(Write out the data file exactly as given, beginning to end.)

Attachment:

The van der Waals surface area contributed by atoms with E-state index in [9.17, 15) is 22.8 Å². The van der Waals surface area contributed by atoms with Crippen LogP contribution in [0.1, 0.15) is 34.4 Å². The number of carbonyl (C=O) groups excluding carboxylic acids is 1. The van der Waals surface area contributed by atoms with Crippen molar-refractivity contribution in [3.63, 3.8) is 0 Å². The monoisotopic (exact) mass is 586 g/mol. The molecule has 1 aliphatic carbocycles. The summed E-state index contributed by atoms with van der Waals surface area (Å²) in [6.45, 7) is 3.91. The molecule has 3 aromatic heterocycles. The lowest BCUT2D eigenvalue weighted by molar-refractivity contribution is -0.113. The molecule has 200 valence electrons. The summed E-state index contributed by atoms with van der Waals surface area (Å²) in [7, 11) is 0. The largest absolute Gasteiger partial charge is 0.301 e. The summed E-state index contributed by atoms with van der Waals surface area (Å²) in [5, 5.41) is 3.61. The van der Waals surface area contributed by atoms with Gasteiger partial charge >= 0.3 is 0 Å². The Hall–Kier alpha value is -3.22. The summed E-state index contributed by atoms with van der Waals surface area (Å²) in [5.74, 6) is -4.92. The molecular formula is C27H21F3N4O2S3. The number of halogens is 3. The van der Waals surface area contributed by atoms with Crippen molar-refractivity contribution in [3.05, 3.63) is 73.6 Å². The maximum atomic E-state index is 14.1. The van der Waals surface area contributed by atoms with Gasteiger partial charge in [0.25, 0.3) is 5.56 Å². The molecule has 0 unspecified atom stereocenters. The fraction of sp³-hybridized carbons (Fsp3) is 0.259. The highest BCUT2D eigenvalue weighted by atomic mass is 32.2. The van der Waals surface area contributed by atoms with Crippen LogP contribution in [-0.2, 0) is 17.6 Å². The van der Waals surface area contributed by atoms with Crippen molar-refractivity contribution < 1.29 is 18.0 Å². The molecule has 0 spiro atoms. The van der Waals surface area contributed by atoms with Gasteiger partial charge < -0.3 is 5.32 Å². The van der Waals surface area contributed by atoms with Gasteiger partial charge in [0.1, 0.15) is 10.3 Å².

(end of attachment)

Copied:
The van der Waals surface area contributed by atoms with E-state index in [9.17, 15) is 22.8 Å². The van der Waals surface area contributed by atoms with Crippen LogP contribution in [0.1, 0.15) is 34.4 Å². The number of carbonyl (C=O) groups excluding carboxylic acids is 1. The van der Waals surface area contributed by atoms with Crippen molar-refractivity contribution in [3.63, 3.8) is 0 Å². The monoisotopic (exact) mass is 586 g/mol. The molecule has 1 aliphatic carbocycles. The summed E-state index contributed by atoms with van der Waals surface area (Å²) in [6.45, 7) is 3.91. The molecule has 3 aromatic heterocycles. The lowest BCUT2D eigenvalue weighted by molar-refractivity contribution is -0.113. The molecule has 200 valence electrons. The summed E-state index contributed by atoms with van der Waals surface area (Å²) in [7, 11) is 0. The largest absolute Gasteiger partial charge is 0.301 e. The summed E-state index contributed by atoms with van der Waals surface area (Å²) in [5, 5.41) is 3.61. The van der Waals surface area contributed by atoms with Gasteiger partial charge >= 0.3 is 0 Å². The Hall–Kier alpha value is -3.22. The summed E-state index contributed by atoms with van der Waals surface area (Å²) in [5.74, 6) is -4.92. The molecular formula is C27H21F3N4O2S3. The number of halogens is 3. The van der Waals surface area contributed by atoms with Crippen molar-refractivity contribution in [3.05, 3.63) is 73.6 Å². The maximum atomic E-state index is 14.1. The van der Waals surface area contributed by atoms with Gasteiger partial charge in [0.25, 0.3) is 5.56 Å². The molecule has 0 unspecified atom stereocenters. The fraction of sp³-hybridized carbons (Fsp3) is 0.259. The highest BCUT2D eigenvalue weighted by atomic mass is 32.2. The van der Waals surface area contributed by atoms with Crippen LogP contribution in [-0.2, 0) is 17.6 Å². The van der Waals surface area contributed by atoms with Crippen molar-refractivity contribution < 1.29 is 18.0 Å². The molecule has 0 spiro atoms. The van der Waals surface area contributed by atoms with Gasteiger partial charge < -0.3 is 5.32 Å². The van der Waals surface area contributed by atoms with Gasteiger partial charge in [0.1, 0.15) is 10.3 Å².